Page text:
Wednesday, December 17, 2008


I am in my beloved Sonoran Desert in the Old Mermaids Sanctuary. At least that's what I call it: the Old Mermaids Sanctuary. It is the place where the Old Mermaids walked up out of the wash and began telling me their tales.

Things are different here this time. They are always different. And they are always the same. My arm hurts for one. It's really from my back. And I am sure it will dissipate, once I relax, once I acclimate, once I get accustomed to this place. In the meantime it makes life interesting, to say the least. And I still don't know what I'll write or where I'll write it or if I'll write. Maybe I will sit near the palm tree and just listen to the sound the dry leaves make when the desert wind shakes them.

The owls are nowhere in sight. This will be the first year we have been without an owl or two. We are hoping they return sometime this month. We have had the company of a hummingbird for the last couple of days. We've also seen a couple of rabbits, and a coyote watched us watching her/him.

The biggest change is one that is pretty difficult to fathom. It changes the whole way this part of the desert feels.

Those of you who have followed my adventures over the years know that when I come here, I wander the wash, just like Myla wandered the wash in Church of the Old Mermaids. I pick up stories in the wash. The wash runs through several properties and the people and other fauna in the neighborhood have always used this wash freely as a thoroughfare.

Until now.

We walked a little ways down the wash and were confronted by a "NO TREPASSING" sign with two strands of barbed wire across the wash. Fortunately our housemates had warned us; otherwise I think I would have dropped down into the sand and sobbed. Or screamed bloody murder.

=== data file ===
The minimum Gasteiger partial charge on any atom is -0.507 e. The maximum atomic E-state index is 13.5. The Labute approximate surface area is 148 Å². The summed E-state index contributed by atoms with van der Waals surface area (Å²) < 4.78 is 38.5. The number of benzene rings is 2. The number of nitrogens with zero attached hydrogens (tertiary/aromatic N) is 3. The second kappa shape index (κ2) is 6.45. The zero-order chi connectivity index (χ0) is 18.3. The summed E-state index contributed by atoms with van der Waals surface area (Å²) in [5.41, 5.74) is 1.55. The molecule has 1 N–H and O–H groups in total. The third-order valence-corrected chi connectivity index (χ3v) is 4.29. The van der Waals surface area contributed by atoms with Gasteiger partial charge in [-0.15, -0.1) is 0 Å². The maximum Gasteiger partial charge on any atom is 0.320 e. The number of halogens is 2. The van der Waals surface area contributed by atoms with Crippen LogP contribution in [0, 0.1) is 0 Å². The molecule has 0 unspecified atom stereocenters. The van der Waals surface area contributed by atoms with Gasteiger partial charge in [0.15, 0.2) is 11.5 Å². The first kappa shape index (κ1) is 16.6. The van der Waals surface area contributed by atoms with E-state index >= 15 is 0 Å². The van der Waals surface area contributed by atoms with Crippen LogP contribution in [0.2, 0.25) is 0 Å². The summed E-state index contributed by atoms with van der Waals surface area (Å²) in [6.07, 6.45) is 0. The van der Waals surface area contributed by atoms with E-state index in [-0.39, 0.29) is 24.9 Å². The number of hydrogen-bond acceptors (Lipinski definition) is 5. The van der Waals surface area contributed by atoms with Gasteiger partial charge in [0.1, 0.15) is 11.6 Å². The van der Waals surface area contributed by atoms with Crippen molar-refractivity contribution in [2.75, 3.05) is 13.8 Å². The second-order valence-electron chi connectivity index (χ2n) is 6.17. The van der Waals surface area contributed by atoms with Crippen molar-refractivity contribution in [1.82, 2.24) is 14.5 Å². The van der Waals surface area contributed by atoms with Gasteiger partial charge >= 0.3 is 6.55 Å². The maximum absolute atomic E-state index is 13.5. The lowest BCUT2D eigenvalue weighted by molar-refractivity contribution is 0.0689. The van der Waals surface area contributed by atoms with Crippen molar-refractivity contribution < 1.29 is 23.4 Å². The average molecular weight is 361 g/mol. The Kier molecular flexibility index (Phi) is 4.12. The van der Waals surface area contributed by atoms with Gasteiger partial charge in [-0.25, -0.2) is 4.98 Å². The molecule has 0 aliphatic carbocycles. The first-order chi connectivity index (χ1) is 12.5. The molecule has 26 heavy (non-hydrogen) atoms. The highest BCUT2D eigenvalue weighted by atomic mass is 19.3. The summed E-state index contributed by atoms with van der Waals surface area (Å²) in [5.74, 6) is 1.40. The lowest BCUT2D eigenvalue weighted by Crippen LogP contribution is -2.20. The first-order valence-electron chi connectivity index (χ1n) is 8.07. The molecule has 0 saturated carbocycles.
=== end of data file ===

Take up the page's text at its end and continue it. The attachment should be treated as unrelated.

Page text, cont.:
This part of the desert feels different now, no longer free, no longer safe. (Safe is a relative term, of course. The desert is never "safe," but it felt like the wash was safe from human danger.) Mario and I are still walking the wash, but I put the fath fith on us and hope we will be safe.

I was going to take a photograph of this, but I couldn't raise up the camera to do it. That would make it too real. It is too sad. Maybe later. Instead I took a photograph of our beautiful eating area in our casita. It reminds me of how this problem might be solved: Newcomers to the desert near the Old Mermaids Sanctuary put up a fence. Everyone in the area was very upset. So Sister Ruby Rosarita Mermaid invited the whole neighborhood over, they made soup together, and they let the fence-builders talk about how they felt about the way the world was going. They welcomed the fence-builders and let them know they were all in this together. The newcomers felt as though they were a part of something, and the fence came down. (You can read all about it here.)

It could happen.

More later.

May You Walk in Beauty!


Robert said...

Hi Kim -- from 2 hrs north of you in Tempe!

SO sorry to hear about the fence in the desert. I hope that you find a happy resolution to the situation.

Looking forward to your visit to these parts next year...


Anonymous said...

I live adjacent to a large wooded area that is adjacent to a neighborhood park. For twenty years, I have wandered those woods - feeling "safe enough." In the heart of the woods is an immaculately kept old cemetery. It is on top of a hill and in a peaceful clearing. The names there are of the founding families of this area.

A few years ago, I found some troubling things in the woods - signs of gang initiations - and still I wandered the woods... but more quietly than ever... weighing my chances each time I entered the trees and wandered pathless. Last year, a sign went up - No Trespassing and just below the sign "Visitors to the Cemetery Welcome."

Sister Ruby Rosarita Mermaid must be the inspiration for the second sign!

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